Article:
“How are we going to respond?” goes the challenge vocalized by poet Amanda Johnston to her fellow African-American artists. The line between art and protest has grown increasingly blurred in the week following the Saint Louis County Grand Jury’s decision not to indict the officer who shot and killed unarmed teenager Michael Brown on August 9 in Ferguson, Missouri. A group of black activist artists has taken the call to respond as a challenge directly to their art.
This call was answered by a community of demonstrators, poets, musicians, street and performance artists greater than Johnston could have imagined. The result is some of the most tragic, haunting, and powerful art in the country.
The community of poets has responded through the Black Poets Speak Out movement, which has featured over 200 poets reading their original poetry alongside the work of poets such as Langston Hughes and Audre Lorde, whose works on the civil rights movements of the 20th century maintain a tragic relevance today.
“Poetry can and has been used to fight, celebrate, heal, to love, to bury, to resurrect, start wars, end wars, keep the fires burning. It’s not a question of how, but who? Who amongst the poets will write bravely and dangerously in ways that draw in and motivate people through language that speaks to the common man and still says something unsaid?”
The amplification of voices through art is made incredibly clear through the work of musicians doubling as activist leaders in the communities most effected by the past month’s escalation in tensions. We have already wrote on what Ferguson means for the future of the protest song, with songs recorded and made viral by activist artists in the days immediately following Michael Brown’s shooting, and the role that they have taken as leaders of the ensuing demonstrations.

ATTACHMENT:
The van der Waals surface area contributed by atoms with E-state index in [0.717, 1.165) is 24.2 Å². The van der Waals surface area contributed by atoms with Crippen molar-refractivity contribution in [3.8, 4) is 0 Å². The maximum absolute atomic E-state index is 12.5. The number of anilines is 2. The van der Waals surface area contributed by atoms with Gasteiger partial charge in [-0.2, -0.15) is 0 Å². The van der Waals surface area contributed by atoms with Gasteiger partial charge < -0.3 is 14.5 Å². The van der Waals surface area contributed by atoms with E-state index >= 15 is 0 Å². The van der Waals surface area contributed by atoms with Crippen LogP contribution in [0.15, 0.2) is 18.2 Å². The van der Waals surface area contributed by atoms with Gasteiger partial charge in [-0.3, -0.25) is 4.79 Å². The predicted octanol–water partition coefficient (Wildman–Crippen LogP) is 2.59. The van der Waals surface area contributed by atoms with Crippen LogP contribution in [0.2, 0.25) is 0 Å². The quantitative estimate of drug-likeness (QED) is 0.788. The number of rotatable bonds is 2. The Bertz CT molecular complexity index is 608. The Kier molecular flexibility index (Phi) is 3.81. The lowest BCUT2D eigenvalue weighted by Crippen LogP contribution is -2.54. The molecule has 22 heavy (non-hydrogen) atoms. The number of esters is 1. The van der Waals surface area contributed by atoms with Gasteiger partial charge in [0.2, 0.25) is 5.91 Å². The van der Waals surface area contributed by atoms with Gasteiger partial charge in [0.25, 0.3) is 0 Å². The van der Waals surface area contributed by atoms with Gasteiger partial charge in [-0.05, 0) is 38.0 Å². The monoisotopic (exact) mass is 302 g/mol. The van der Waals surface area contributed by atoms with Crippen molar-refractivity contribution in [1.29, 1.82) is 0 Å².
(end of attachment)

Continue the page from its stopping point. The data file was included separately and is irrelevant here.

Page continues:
It is in the protests themselves that what is perhaps the most hauntingly powerful art has surfaced.
— Athena Jones (@AthenaCNN) December 6, 2014
Starting in New York and spreading quickly around the country, demonstrators have been staging “die-ins”, in which protestors take a pause from active demonstrations to lay in deathly silence, under the movement’s simple and direct slogan “Black Lives Matter”. In New York, a group of protestors staged a die-in carrying their own coffins across the Brooklyn Bridge, stopping traffic.
Video from a die-in at New York’s Grand Central Terminal is below: “I can’t breathe,” the last words of Eric Garner, killed by a chokehold from an NYPD officer, have become another slogan for protestors, powerfully demonstrating the vulnerability of black Americans.
These words, in addition to encountering a viral spread on social media, have been used as another rallying cry of demonstrators, who have brought them into the public eye by protesting under signs bearing the declaration of helplessness, and projecting them onto public buildings.
These protests, together with die-ins nationwide, have provided shocking images of the vulnerability faced by members of America’s black communities. Demonstrators, forced by events in Ferguson and New York to come to terms with the fragility of their lives, are making the public aware of the uncomfortable truth of a country whose institutions do not live up to their assertion that Black Lives Matter.
The vulnerability of black Americans was made profoundly clear through a street art installation in Ferguson, in which local artist Damon Davis photographed the hands of 70 Ferguson natives raised in the yielding gesture which protestors say is the last that Michael Brown ever made.
Where most Ferguson businesses were covered in wooden boards, Davis’ photographs now cover the Saint Louis suburb’s buildings with what is at once a declaration of solidarity, support, and resilience.
More street art promoting peace has appeared on the boards of Ferguson buildings, with Ferguson- and Eric Garner-related art appearing around the country.
— MicheMedia (@MicheMedia) December 7, 2014
The work of the activist artists, though varying, share their commitment to the truth, however uncomfortable and haunting it and its implications may be. It is only through giving voice to the truth that lasting, meaningful change can be enacted.